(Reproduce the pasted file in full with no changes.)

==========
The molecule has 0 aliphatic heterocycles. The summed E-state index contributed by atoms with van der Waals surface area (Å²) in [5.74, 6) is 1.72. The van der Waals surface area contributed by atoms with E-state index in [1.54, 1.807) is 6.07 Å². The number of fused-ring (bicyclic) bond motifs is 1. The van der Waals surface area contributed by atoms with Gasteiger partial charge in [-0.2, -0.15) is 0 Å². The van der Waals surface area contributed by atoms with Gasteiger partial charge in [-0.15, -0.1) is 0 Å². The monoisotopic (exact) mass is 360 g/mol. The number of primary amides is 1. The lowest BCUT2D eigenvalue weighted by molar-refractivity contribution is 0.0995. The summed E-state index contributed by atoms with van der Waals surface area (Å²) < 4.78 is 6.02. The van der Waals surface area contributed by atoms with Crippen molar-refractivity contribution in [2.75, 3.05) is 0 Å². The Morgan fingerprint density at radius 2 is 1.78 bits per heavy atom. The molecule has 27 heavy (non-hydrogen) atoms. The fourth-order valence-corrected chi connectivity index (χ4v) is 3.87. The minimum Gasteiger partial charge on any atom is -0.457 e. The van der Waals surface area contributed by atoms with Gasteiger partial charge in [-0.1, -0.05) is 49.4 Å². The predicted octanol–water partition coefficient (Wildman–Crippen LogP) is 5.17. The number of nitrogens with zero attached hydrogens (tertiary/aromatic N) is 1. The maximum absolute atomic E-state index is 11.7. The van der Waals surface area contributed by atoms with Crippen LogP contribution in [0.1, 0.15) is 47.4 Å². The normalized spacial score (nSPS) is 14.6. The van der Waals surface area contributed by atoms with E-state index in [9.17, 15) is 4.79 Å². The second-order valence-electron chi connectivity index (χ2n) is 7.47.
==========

The molecule has 0 aliphatic heterocycles. The summed E-state index contributed by atoms with van der Waals surface area (Å²) in [5.74, 6) is 1.72. The van der Waals surface area contributed by atoms with E-state index in [1.54, 1.807) is 6.07 Å². The number of fused-ring (bicyclic) bond motifs is 1. The van der Waals surface area contributed by atoms with Gasteiger partial charge in [-0.2, -0.15) is 0 Å². The van der Waals surface area contributed by atoms with Gasteiger partial charge in [-0.15, -0.1) is 0 Å². The monoisotopic (exact) mass is 360 g/mol. The number of primary amides is 1. The lowest BCUT2D eigenvalue weighted by molar-refractivity contribution is 0.0995. The summed E-state index contributed by atoms with van der Waals surface area (Å²) < 4.78 is 6.02. The van der Waals surface area contributed by atoms with Crippen molar-refractivity contribution in [2.75, 3.05) is 0 Å². The Morgan fingerprint density at radius 2 is 1.78 bits per heavy atom. The molecule has 27 heavy (non-hydrogen) atoms. The fourth-order valence-corrected chi connectivity index (χ4v) is 3.87. The minimum Gasteiger partial charge on any atom is -0.457 e. The van der Waals surface area contributed by atoms with Gasteiger partial charge in [-0.1, -0.05) is 49.4 Å². The predicted octanol–water partition coefficient (Wildman–Crippen LogP) is 5.17. The number of nitrogens with zero attached hydrogens (tertiary/aromatic N) is 1. The maximum absolute atomic E-state index is 11.7. The van der Waals surface area contributed by atoms with Crippen LogP contribution in [0.1, 0.15) is 47.4 Å². The normalized spacial score (nSPS) is 14.6. The van der Waals surface area contributed by atoms with E-state index in [9.17, 15) is 4.79 Å². The second-order valence-electron chi connectivity index (χ2n) is 7.47.